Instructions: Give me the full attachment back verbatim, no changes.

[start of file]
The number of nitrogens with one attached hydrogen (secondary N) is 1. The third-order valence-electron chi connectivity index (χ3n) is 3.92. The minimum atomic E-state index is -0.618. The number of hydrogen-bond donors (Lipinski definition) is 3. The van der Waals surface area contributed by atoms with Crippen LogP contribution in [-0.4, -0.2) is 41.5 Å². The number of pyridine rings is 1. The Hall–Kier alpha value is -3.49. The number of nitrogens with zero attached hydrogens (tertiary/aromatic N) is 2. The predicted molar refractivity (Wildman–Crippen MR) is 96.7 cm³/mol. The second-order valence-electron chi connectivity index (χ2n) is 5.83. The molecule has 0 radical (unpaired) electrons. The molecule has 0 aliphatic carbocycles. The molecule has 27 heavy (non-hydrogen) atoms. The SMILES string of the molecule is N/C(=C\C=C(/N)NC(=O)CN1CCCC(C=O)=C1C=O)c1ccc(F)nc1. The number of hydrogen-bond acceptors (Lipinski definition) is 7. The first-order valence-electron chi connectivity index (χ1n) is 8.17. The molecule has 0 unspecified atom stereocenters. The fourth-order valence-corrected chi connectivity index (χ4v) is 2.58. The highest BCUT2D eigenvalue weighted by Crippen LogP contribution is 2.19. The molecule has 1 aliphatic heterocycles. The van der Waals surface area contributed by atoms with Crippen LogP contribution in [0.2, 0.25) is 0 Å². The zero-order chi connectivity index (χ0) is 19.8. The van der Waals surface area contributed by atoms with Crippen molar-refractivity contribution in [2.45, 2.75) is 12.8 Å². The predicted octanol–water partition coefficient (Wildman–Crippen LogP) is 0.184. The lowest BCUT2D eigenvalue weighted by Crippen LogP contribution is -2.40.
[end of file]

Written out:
The number of nitrogens with one attached hydrogen (secondary N) is 1. The third-order valence-electron chi connectivity index (χ3n) is 3.92. The minimum atomic E-state index is -0.618. The number of hydrogen-bond donors (Lipinski definition) is 3. The van der Waals surface area contributed by atoms with Crippen LogP contribution in [-0.4, -0.2) is 41.5 Å². The number of pyridine rings is 1. The Hall–Kier alpha value is -3.49. The number of nitrogens with zero attached hydrogens (tertiary/aromatic N) is 2. The predicted molar refractivity (Wildman–Crippen MR) is 96.7 cm³/mol. The second-order valence-electron chi connectivity index (χ2n) is 5.83. The molecule has 0 radical (unpaired) electrons. The molecule has 0 aliphatic carbocycles. The molecule has 27 heavy (non-hydrogen) atoms. The SMILES string of the molecule is N/C(=C\C=C(/N)NC(=O)CN1CCCC(C=O)=C1C=O)c1ccc(F)nc1. The number of hydrogen-bond acceptors (Lipinski definition) is 7. The first-order valence-electron chi connectivity index (χ1n) is 8.17. The molecule has 0 unspecified atom stereocenters. The fourth-order valence-corrected chi connectivity index (χ4v) is 2.58. The highest BCUT2D eigenvalue weighted by Crippen LogP contribution is 2.19. The molecule has 1 aliphatic heterocycles. The van der Waals surface area contributed by atoms with Crippen LogP contribution in [0.2, 0.25) is 0 Å². The zero-order chi connectivity index (χ0) is 19.8. The van der Waals surface area contributed by atoms with Crippen molar-refractivity contribution in [2.45, 2.75) is 12.8 Å². The predicted octanol–water partition coefficient (Wildman–Crippen LogP) is 0.184. The lowest BCUT2D eigenvalue weighted by Crippen LogP contribution is -2.40.